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“Does my name belong to me? My face? What about my life? My story? Why does my name refer to events I had no hand in? I return to these questions because others continue to profit off my name, face & story without my consent. Most recently, the film #STILLWATER,” she wrote.
Knox referenced a recent Vanity Fair article in which the movie’s director and co-screenwriter Tom McCarthy said the film was directly inspired by the “Amanda Knox saga,” a phrase used by the writer that Knox took particular issue with.
“What does that refer to? Does it refer to anything I did? No. It refers to events that resulted from the murder of Meredith Kercher by a burglar named Rudy Guede,” Knox wrote. “It refers to the shoddy police work, prosecutorial tunnel vision, and refusal to admit their mistakes that led the Italian authorities to wrongfully convict me, twice. In those four years of wrongful imprisonment and 8 years of trial, I had zero agency.”
Knox goes on the argue that “everyone else in that ‘saga’ had more influence over the events than I did’ and contends that despite that, her name continues to be used in the media to reference Kercher’s death.
“I would love nothing more than for people to refer to the events in Perugia as ‘The murder of Meredith Kercher by Rudy Guede,’ which would place me as the peripheral figure I should have been, the innocent roommate,” she wrote. “But I know that my wrongful conviction, and subsequent trials, became the story that people obsessed over. I know they’re going to call it the ‘Amanda Knox saga’ into the future.”
Knox spent nearly four years in an Italian prison after being convicted—along with former boyfriend Raffaele Sollecito—twice for killing Kercher in 2007 while she was studying abroad in Perugia, Italy.
Knox and Sollecito were both finally acquitted of the murder in 2015, ABC News reports.
Guede, whose DNA was found at the murder scene, was convicted of Kercher’s death in 2008 and was released from prison late last year after serving out his sentence. Italian prosecutors had initially contended that all three had worked together.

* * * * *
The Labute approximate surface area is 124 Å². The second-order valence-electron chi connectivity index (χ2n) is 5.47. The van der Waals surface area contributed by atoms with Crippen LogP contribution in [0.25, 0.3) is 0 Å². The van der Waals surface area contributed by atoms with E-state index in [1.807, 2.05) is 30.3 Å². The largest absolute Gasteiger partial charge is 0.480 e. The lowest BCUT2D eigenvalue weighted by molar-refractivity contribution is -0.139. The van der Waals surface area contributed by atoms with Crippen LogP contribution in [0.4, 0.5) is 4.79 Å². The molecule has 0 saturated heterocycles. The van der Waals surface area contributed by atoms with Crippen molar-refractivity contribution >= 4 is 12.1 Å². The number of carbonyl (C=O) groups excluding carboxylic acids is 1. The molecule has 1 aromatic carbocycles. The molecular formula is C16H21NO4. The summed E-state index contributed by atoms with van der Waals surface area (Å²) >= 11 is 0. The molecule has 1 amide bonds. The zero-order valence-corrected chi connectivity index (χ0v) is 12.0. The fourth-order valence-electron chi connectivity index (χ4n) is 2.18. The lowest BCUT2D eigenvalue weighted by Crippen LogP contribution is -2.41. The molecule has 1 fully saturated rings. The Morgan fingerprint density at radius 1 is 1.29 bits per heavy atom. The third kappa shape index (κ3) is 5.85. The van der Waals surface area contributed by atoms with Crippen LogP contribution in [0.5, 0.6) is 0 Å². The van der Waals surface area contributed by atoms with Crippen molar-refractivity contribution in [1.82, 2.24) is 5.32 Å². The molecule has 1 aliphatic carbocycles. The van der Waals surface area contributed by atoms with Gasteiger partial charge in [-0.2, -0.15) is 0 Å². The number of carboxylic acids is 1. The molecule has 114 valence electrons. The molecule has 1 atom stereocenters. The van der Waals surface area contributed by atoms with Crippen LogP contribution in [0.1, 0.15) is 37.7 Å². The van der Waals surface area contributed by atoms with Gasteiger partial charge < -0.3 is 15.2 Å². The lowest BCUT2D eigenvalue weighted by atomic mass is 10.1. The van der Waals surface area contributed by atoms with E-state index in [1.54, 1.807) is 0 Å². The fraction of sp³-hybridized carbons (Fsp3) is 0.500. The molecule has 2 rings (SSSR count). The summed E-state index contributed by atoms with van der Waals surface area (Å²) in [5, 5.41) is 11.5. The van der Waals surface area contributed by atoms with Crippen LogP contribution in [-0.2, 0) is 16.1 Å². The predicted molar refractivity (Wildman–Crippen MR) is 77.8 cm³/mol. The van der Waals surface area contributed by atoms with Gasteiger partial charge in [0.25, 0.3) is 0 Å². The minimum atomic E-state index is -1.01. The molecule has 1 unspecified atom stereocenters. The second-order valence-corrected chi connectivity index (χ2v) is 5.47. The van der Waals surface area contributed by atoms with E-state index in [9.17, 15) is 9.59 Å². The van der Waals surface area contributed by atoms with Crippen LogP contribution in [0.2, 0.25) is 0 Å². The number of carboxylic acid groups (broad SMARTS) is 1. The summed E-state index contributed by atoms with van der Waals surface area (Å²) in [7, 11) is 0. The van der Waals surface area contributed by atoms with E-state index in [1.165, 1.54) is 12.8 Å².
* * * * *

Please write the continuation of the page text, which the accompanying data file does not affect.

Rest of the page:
McCarthy told Vanity Fair that the sensational case served as the inspiration for his new movie.
“There were so many characters around the case that I really followed pretty closely,” McCarthy told the news outlet of Knox’s case. “But really the first thing that I took away from it was, what would that be like as an American student to go over [to Europe] for what should be one of the most exciting moments in a young-adult life and to find yourself in that tragedy?”
McCarthy said although the film was inspired by Knox’s own conviction—and ultimate acquittal—for Kercher’s murder, filmmakers decided to take one aspect of the story, the idea of an American woman studying abroad who finds herself immersed in a crime and “fictionalize everything around it,” ultimately opting to “leave the Amanda Knox case behind.”
“This is not the Amanda Knox story. Just inspired,” he also reiterated to ET at the movie’s New York City premiere. “So how would you describe this? It’s a tricky one to describe. I would say come and get lost in the movie. It goes places you don’t expect. I hope engaging.”
Knox argued, however, that if the movie was not her story, then McCarthy and others should stop using her name to promote it.
“You’re not leaving the Amanda Knox case behind very well if every single review mentions me,” she wrote. “You’re not leaving the Amanda Knox case behind when my face appears on profiles and articles about the film.”
“Stillwater” tells the story of an American, played by Abigail Breslin, studying in France when she is charged with her friend’s murder. Damon’s character, an oil worker from Oklahoma, travels to France to try to help his estranged daughter as they battle against the complex French legal system.
Knox also took issue with the film’s sinister ending which veers away from details of Knox’s case.
“By fictionalizing away my innocence, my total lack of involvement, by erasing the role of the authorities in my wrongful conviction, McCarthy reinforces an image of me as a guilty and untrustworthy person,” she wrote. “And with Matt Damon’s star power, both are sure to profit handsomely off of this fictionalization of ‘the Amanda Knox saga’ that is sure to leave plenty of viewers wondering, ‘Maybe the real-life Amanda was involved somehow.’”
Knox extended an invitation to both Damon and McCarthy to appear on her podcast, Labyrinths, to discuss the movie and respond to her critiques.
“I have not been allowed to return to the relative anonymity I had before Perugia,” she wrote. “My only option is to sit idly by while others continue to distort my character, or fight to restore my good reputation that was wrongfully destroyed.”
Damon and McCarthy have yet to respond to the criticism.
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